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Don’t Look Now, but Process Changes are Coming

Robert Regis Hyle | June 23, 2014

Is there anything that draws leery looks from the staff than the announcement that the company is going to re-examine the processes being used to conduct business. The reason for staff disillusionment is not that they don’t want to be effective in the way they operate, they are just skeptical of the reasons behind such examinations.

Unless a company is operating with an entirely new set of systems, it is pretty easy to see that different business users often do the same job in different ways. Some of these changes may be subtle, but the thing about subtle changes is the longer you allow them the larger the gap becomes between different users and the way the system is supposed to operate.

Examining processes can be a valuable function for carriers, particularly as they prepare to implement new systems. Knowing the tendencies of business users allows the carrier to ensure users are following the same set of procedures.

Users want to do the work in the quickest way possible and sometimes that means doing it in ways that are not drawn up by the process engineers. That doesn’t make what the users do wrong. In fact, openness among business users can enable the IT staff to develop systems that reflect the way business can be conducted more effectively.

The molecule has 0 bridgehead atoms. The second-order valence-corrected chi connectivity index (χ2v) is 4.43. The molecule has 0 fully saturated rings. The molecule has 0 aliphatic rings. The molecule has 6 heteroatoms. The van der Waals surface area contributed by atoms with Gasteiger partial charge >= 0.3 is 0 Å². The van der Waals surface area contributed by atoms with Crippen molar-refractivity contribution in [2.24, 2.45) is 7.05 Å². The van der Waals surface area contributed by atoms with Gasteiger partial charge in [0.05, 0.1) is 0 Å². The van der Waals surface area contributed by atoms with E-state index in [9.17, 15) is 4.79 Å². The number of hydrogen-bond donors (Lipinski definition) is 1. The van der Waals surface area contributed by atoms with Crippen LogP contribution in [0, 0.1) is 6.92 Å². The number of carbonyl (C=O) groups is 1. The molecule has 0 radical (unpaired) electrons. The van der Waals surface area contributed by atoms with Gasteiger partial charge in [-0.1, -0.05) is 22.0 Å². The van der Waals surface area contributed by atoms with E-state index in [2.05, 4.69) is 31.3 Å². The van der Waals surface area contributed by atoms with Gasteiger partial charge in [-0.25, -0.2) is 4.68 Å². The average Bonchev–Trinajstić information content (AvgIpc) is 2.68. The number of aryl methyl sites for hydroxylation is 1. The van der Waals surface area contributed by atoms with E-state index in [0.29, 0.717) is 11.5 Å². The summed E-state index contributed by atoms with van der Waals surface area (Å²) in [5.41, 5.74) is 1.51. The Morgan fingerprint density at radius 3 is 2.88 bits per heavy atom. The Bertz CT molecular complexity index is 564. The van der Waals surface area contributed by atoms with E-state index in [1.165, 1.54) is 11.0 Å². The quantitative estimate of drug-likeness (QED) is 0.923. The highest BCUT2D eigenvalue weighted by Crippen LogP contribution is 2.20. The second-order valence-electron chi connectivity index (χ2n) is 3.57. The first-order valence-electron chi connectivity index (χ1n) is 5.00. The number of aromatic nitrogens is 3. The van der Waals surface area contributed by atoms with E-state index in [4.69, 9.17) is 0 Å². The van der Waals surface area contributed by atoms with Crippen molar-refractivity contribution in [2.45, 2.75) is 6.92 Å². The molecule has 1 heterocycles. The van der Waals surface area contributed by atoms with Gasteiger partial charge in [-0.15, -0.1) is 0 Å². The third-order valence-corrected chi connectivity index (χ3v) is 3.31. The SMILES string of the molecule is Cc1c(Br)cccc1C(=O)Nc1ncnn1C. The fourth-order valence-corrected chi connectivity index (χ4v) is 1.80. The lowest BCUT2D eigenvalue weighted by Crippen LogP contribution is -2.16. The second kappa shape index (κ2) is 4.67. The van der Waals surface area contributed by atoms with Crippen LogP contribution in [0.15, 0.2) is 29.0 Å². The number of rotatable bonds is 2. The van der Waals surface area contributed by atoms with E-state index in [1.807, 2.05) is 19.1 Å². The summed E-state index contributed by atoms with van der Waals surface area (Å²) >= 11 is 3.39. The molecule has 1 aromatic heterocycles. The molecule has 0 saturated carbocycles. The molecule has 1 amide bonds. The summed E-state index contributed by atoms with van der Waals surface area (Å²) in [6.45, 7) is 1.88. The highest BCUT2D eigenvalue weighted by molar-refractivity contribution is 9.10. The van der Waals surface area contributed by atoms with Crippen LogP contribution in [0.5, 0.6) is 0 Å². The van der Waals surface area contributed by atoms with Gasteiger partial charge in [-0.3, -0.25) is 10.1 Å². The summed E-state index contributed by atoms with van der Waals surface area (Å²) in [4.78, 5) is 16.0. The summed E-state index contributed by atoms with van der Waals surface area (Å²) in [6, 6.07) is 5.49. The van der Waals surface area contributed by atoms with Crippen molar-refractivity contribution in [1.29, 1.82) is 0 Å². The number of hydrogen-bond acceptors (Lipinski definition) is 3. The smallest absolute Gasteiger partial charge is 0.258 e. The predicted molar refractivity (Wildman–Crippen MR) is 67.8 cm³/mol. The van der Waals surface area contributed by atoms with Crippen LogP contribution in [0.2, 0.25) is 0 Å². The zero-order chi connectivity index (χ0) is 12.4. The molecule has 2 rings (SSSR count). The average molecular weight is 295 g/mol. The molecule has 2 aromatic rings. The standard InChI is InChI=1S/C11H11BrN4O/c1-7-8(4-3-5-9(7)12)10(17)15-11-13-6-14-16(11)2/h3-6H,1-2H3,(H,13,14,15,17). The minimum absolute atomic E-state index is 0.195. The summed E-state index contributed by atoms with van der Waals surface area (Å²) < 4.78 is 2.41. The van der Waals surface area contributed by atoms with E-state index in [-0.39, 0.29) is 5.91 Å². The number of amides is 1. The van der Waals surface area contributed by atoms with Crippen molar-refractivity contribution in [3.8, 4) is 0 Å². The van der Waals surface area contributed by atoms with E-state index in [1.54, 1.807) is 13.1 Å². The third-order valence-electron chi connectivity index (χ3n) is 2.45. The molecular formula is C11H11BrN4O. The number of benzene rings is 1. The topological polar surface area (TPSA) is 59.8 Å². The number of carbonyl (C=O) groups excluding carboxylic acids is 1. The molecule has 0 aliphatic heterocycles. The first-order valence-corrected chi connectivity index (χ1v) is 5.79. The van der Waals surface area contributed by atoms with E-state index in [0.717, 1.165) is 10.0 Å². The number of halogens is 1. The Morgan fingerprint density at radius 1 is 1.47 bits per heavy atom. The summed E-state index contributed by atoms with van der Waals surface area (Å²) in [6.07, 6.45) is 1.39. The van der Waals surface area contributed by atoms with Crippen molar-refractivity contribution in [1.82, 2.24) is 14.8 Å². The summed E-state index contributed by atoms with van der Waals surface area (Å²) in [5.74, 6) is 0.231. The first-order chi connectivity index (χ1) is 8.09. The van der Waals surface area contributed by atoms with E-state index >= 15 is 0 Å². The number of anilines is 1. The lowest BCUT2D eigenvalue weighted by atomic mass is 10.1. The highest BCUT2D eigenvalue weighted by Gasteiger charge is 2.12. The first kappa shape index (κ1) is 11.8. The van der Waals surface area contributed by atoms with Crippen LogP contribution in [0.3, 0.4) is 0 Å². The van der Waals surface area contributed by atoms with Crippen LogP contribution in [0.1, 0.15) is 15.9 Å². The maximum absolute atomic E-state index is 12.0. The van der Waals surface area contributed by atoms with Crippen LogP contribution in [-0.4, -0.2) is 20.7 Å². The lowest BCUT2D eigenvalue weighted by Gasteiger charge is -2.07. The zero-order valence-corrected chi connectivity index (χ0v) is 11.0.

The institutional memory of the business staff often is far greater than the software solution providers and the IT staff looking to incorporate new systems into the enterprise, but business users are fearful that those charged with implementing multi-million dollar solutions feel they know what is best for the company rather than tapping into the knowledge base that sits right before them.

I recently interviewed Pascal Lavoie of the Canadian personal lines insurer IAAH who explained that following a failed implementation, the IAAH staff conducted a study of every single process being done by its business users. Lavoie explains that the company gathered this information to understand what was being done and how it was being done before a second software system was purchased.

This was not the only factor in ensuring the second implementation was a success, but Lavoie indicated that understanding what it is that employees do and adjusting to those needs with new software makes more sense than telling people to forget everything they’ve done before because this is the way it will be done in the future. Another classic example of repeating mistakes rather than learning from them.

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